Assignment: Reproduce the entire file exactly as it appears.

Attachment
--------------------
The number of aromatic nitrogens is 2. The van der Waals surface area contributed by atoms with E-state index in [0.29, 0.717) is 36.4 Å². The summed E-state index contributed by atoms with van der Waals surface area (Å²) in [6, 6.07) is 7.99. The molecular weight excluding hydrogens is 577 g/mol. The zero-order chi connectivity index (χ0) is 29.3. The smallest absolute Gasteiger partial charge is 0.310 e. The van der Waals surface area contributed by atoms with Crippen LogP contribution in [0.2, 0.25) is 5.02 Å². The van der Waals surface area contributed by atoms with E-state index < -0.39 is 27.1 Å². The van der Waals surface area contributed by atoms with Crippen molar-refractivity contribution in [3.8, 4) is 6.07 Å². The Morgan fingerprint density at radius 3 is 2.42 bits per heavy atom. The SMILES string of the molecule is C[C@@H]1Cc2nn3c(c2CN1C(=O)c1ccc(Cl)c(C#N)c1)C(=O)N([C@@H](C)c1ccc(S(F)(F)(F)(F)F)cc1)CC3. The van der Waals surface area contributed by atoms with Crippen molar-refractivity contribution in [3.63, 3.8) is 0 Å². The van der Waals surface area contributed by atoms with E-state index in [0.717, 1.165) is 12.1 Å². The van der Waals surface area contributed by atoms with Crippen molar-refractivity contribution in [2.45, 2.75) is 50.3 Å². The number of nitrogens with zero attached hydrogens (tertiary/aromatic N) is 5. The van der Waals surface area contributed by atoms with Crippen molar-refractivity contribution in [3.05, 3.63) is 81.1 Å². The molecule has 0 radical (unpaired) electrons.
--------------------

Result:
The number of aromatic nitrogens is 2. The van der Waals surface area contributed by atoms with E-state index in [0.29, 0.717) is 36.4 Å². The summed E-state index contributed by atoms with van der Waals surface area (Å²) in [6, 6.07) is 7.99. The molecular weight excluding hydrogens is 577 g/mol. The zero-order chi connectivity index (χ0) is 29.3. The smallest absolute Gasteiger partial charge is 0.310 e. The van der Waals surface area contributed by atoms with Crippen LogP contribution in [0.2, 0.25) is 5.02 Å². The van der Waals surface area contributed by atoms with E-state index < -0.39 is 27.1 Å². The van der Waals surface area contributed by atoms with Crippen molar-refractivity contribution in [3.8, 4) is 6.07 Å². The Morgan fingerprint density at radius 3 is 2.42 bits per heavy atom. The SMILES string of the molecule is C[C@@H]1Cc2nn3c(c2CN1C(=O)c1ccc(Cl)c(C#N)c1)C(=O)N([C@@H](C)c1ccc(S(F)(F)(F)(F)F)cc1)CC3. The van der Waals surface area contributed by atoms with Crippen molar-refractivity contribution in [3.63, 3.8) is 0 Å². The van der Waals surface area contributed by atoms with E-state index in [0.717, 1.165) is 12.1 Å². The van der Waals surface area contributed by atoms with Crippen molar-refractivity contribution in [2.45, 2.75) is 50.3 Å². The number of nitrogens with zero attached hydrogens (tertiary/aromatic N) is 5. The van der Waals surface area contributed by atoms with Crippen molar-refractivity contribution in [3.05, 3.63) is 81.1 Å². The molecule has 0 radical (unpaired) electrons.